itsasecret wrote:divegeek wrote:It's very unlikely that these bills will survive review by the Supreme Court. I think it's a travesty, but the Court made their opinion clear in Gonzales v. Raich: they don't care if something is created and used purely within one state, as long as there is some way that it can affect interstate commerce, it is subject to federal regulation. Since guns manufactured in Utah or Montana reduce the demand for guns imported from outside of Utah or Montana, they affect interstate commerce.
IANAL, but wasn't one key element of Gonzalez vs Raich that the medical marijuana grown, sold, and consumed in CA was indistinguishable from illegal marijuana transported across state lines. That was, as I understand it, the reason for the "Made in Montana" stamp requirement: It distinguishes them from other firearms that are subject to federal regulation. I'm not sure if that's enough of a difference to convince the SCOTUS to rattle the very foundation of so many federal laws and regulation, but as I understand it, it was one key element that the authors of Montana's Firearm Freedom Act inserted into the bill specifically to make this case different than a re-run of Gonzalez vs Raich.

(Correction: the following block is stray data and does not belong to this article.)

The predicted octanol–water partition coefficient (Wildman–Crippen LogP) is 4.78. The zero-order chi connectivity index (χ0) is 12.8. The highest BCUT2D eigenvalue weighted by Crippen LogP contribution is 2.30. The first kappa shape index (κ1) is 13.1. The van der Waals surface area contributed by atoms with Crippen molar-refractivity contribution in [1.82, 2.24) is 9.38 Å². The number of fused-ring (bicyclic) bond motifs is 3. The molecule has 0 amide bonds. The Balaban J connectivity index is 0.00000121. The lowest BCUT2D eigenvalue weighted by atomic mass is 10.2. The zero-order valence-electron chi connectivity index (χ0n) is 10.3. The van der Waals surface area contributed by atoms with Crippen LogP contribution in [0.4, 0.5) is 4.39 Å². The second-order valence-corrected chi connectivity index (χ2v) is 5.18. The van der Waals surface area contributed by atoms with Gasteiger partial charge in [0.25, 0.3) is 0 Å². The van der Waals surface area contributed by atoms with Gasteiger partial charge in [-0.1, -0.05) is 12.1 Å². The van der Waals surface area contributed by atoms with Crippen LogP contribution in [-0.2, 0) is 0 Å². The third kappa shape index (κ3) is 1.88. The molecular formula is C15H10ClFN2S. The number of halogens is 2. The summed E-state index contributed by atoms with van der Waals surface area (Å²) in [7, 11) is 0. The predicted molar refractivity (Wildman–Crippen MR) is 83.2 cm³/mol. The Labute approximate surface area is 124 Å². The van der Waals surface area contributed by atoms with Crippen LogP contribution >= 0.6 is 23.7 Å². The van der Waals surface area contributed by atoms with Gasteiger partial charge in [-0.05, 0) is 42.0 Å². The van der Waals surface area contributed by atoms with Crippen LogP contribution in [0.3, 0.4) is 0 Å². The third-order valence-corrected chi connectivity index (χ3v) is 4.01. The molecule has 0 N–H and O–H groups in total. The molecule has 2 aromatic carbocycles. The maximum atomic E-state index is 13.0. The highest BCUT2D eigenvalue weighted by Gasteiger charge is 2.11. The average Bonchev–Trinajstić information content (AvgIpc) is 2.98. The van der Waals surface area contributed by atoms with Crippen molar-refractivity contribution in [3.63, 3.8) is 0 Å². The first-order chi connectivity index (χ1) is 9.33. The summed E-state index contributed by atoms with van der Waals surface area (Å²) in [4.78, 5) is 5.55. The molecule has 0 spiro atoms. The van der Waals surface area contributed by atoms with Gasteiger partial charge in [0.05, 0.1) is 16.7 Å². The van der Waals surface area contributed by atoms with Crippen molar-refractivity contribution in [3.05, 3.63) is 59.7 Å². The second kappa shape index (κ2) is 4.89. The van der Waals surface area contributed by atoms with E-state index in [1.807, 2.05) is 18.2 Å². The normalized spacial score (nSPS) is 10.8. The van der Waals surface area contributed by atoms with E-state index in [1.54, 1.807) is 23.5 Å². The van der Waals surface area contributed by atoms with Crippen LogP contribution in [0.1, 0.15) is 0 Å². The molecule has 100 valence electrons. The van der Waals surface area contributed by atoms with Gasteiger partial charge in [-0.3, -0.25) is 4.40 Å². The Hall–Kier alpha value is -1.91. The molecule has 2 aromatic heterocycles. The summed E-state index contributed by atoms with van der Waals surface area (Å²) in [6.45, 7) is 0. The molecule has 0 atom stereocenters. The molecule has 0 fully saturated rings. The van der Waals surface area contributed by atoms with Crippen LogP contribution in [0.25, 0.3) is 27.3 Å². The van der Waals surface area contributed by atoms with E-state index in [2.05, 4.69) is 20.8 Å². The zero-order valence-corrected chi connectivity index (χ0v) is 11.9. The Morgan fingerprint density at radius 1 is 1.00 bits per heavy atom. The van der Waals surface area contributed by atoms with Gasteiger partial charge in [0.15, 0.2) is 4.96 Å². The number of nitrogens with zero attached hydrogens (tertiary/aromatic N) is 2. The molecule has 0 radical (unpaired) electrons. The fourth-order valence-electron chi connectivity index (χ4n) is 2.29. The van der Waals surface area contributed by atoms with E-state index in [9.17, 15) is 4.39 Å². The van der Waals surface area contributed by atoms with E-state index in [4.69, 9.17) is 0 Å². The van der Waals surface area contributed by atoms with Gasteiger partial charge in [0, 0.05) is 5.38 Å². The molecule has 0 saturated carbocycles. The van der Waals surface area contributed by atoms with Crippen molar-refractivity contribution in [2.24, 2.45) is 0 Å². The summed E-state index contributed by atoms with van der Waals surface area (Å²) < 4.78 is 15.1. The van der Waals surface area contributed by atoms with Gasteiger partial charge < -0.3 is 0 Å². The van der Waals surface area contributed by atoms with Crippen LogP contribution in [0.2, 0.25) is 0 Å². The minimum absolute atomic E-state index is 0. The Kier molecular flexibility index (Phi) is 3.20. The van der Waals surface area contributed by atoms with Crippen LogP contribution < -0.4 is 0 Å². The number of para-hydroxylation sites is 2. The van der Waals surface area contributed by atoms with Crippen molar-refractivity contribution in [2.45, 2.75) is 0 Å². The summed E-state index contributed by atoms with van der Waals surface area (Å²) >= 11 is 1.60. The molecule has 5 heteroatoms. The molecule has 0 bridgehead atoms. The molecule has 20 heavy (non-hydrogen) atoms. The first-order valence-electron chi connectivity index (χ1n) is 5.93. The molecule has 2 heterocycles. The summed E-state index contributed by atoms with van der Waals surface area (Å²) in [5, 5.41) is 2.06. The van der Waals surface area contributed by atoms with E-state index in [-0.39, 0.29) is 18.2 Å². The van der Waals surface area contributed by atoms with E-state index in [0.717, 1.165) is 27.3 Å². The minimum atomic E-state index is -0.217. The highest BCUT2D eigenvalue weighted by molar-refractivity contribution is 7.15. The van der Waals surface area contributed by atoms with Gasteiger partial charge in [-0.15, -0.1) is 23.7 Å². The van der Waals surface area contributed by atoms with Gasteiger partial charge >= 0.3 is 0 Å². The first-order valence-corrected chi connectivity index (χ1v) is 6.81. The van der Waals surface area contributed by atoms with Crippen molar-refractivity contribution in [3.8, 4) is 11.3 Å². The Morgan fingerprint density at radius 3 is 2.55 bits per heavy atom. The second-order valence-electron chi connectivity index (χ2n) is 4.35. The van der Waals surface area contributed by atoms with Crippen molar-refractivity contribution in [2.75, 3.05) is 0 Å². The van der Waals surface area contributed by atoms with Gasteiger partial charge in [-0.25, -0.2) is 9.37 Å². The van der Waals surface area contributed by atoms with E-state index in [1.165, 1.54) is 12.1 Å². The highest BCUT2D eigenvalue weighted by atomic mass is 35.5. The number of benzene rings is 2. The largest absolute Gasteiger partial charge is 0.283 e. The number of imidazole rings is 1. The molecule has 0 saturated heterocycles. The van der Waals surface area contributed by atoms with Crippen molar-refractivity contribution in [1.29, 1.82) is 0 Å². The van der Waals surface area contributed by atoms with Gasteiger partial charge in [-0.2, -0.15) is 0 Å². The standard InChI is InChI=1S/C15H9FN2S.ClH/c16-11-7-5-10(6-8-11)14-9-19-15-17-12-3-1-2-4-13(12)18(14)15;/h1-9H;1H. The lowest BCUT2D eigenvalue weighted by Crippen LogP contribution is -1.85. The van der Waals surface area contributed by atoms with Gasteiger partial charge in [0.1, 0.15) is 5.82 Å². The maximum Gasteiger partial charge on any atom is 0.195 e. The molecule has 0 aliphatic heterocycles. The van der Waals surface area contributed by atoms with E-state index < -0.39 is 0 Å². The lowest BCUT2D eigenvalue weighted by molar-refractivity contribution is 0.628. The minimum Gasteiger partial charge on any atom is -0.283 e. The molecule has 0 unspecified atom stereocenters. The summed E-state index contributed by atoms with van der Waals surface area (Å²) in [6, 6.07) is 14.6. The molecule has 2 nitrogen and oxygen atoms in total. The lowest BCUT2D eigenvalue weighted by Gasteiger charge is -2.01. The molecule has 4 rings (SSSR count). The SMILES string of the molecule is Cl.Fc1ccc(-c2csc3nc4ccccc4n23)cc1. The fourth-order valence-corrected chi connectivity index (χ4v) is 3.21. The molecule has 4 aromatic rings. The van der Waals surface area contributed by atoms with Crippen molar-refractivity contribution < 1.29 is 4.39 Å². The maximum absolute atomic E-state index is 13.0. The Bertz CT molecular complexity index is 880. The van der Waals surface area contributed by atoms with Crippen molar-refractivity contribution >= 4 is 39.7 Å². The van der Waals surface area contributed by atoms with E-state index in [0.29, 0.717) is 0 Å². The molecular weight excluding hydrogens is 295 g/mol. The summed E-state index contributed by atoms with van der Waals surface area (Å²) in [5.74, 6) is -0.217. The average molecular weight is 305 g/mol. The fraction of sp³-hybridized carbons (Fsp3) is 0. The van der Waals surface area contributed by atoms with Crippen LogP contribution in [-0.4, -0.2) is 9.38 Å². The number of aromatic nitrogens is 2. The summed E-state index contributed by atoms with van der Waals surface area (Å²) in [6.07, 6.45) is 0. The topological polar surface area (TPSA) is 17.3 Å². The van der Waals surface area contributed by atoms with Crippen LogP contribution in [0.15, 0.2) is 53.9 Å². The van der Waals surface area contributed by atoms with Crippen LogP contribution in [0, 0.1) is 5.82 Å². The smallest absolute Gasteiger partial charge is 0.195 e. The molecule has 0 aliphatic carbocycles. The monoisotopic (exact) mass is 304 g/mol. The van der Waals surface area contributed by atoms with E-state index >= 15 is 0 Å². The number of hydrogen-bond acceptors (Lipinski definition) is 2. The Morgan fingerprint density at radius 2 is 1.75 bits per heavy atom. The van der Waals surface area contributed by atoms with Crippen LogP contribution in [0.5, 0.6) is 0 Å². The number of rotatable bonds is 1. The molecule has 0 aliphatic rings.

You've already mentioned some of the other things (the Second Amendment convergence, the "emerging consensus" among the states, etc) that, along with the "Made in Montana" stamp, give me some glimmer of hope that we have at least a faint chance in this case.
Interesting point. I hope the "Made in Montana" stamp does make a difference.